Sindh mango orchards suffer huge losses due to weather and water scarcity – Pakistan

HYDERABAD: Considerable losses are being reported in mango orchards this season, forcing contractors in several cases to revoke their contracts with orchard owners.

Contractors canceled deals anticipating a lower harvest due to disease, heat wave, fruit loss and water shortage factors.

Annual mango orchard contracts are a normal phenomenon in Sindh rather a strong trend among growers as most owners do not manage their orchards and rent them out. However, some winegrowers still maintain orchards themselves and in a progressive way.

“I canceled two contracts for mango orchards in Hyderabad (rural) taluka,” shares Mohib Ali, alluding to his contracts of Rs 15 million and Rs 3.5 million for 40 acres and 15 acres of orchards. “Both orchard owners want me to continue managing the orchards, but I doubt I can harvest a better product,” he says.

He made partial payment of Rs3.7m against Rs15m and Rs1m against Rs3.5m contract. “But I find it difficult to honor the contracts and bear the loss of partial payment because the fruits are affected by the disease,” he says while observing that the weather conditions did not go well for this orchard. .

His assessment was that when dew visited the mango trees, it did not dry up afterwards. “Then came the loss due to the high speed winds in the last week of April. So I doubt it will give better returns. If I have paid the remaining contractual amount, I will not be able to recover it within orchards given his current state of health,” he said.

Still, he tried to make some recoveries in terms of money by sending four vehicles with 1,110 boxes of 10 kg each of unripe mangoes of several varieties like Sindhri or Saroli – fallen due to high-speed winds – to Peshawar all using calcium carbide for the curing process. “The rest of the unripe mangoes will be used for the sweet chooran [digestive or aromatic powder] consumed by children. Its market price remains invariably Rs4,500 to Rs5,000 per maund,” he informs.

Sajjad Memon preferred to cancel his 4 million rupees contract for a 20 acre orchard in Sanghar district even after making a payment of 30pc (or 1.3 million rupees out of 4 million rupees). He did this after the water shortage dealt a severe blow to the health of the fruit in the orchard. “Scarcity of irrigation water at a crucial stage means loss of productivity,” he says.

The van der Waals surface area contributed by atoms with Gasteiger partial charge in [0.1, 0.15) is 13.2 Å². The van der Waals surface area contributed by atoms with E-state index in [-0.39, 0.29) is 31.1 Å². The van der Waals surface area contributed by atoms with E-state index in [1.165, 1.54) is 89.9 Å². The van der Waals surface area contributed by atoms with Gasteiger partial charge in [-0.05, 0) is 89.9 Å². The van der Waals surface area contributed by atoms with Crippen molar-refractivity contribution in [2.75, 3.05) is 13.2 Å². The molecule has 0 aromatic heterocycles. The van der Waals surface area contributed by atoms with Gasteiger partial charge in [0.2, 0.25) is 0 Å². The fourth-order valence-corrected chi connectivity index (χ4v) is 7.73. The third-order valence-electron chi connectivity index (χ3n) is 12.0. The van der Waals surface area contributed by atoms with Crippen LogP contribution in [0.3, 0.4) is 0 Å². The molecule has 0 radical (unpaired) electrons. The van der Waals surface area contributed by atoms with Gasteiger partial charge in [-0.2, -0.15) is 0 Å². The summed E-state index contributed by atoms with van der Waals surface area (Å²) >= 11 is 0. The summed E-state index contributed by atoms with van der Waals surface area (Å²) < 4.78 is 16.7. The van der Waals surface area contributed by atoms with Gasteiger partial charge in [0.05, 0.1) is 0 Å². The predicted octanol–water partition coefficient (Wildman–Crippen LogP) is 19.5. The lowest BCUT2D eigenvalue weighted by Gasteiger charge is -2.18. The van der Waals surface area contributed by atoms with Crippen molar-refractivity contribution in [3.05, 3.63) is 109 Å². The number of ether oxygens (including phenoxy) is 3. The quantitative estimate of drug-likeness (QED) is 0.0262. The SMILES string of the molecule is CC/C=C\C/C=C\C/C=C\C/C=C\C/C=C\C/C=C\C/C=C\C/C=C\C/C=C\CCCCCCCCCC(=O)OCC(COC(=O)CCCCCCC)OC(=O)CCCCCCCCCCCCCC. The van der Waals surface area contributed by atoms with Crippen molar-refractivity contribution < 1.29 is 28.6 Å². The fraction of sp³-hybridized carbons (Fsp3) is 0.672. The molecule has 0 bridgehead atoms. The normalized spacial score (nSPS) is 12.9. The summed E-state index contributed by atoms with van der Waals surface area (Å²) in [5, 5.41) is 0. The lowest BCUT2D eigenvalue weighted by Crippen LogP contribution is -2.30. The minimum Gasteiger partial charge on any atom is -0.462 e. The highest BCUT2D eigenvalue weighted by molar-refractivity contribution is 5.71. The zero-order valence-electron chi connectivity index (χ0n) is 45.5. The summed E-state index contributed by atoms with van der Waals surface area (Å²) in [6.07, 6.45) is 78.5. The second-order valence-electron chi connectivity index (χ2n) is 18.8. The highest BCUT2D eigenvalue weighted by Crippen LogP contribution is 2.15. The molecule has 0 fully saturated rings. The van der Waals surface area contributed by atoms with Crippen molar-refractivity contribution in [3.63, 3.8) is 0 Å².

He got the contract last year in August and invested in fertilizers and sprayers. However, the disease did not subside. Subsequent weather conditions, especially water scarcity, negatively affected the trees. More investment on his part in terms of annual labor cost, purchase of wooden crates or miscellaneous expenses during picking would be an additional burden. And he does not expect a better harvest to await him. So, he thinks, it’s better to end it here and settle for small losses. “The owner of the orchard gives me a favor of 0.5 million rupees, which does not work mathematically,” he says.

Entrepreneurs like Asghar Pitafi are lucky in some ways. He is able to save several contracts involving Rs30m due to the availability of fresh groundwater in the orchards. “Otherwise, my friends suffered losses in the same area due to lack of water and loss of fruit,” he says.

Former orchard owners like Nadeem Shah in Matiari know how to protect the orchard from high-speed winds. He points out that orchards protected by windbreaks always report lower losses in the drop that usually takes place. He adds that “Older orchard owners grow a variety of desi (local) mango trees like Chaunsa on the orchard boundaries which serve as windbreaks.”

He says these varieties have an unusual height with massive growth of thick branches/leaves to absorb the high speed wind against the fruit,” he explains. He also let out his 16-acre orchard. “My contractor managed to save the crop as I had fresh groundwater which allowed me to offset the impact of the water shortage. The loss is there but the crop remains healthy,” he says .

Papa Mohammad Baloch, Senior Mango Scientist/Director of Mirpurkhas Horticultural Research Center, agrees with Nadeem’s view, saying that these orchards have reported less losses where there are windbreaks. He estimates that losses of 10% have been reported due to fruit loss.

Baloch said the disease factor and abnormal temperatures also affected the fruit. He mentioned that a temperature of 17 to 23 degrees Celsius is ideal for fruit in February, when the flowering and fruit setting process begins. “But the leafhopper attacked the trees after fruit set,” he adds.

Syed Mahmood Nawaz Shah notes widespread loss of full-sized fruit due to 50 km/h wind gusts recorded at his farm’s weather station in Tando Allahyar, a mango hub. “A massive loss triggered a decline in the price trend in the market, i.e. 50 rupees per 40 kg against 700 rupees the day before. It’s just a substantial loss,” he says. The fruits, he says, fell as is in full size with an average weight of 350 grams.

According to his assessment, after an unusual increase in prolonged winter temperatures in February, farmers were caught off guard, especially those who did not use advanced fungicides in trees. “Hopper blackened both the fruit and the mango tree to weaken the fruit bud with the result that the fruit fell amidst higher wind speed,” he observes. Growers who had applied larval precautionary sprays would have a better harvest and their orchards are still healthy, he adds.

Posted in Dawn, May 9, 2022

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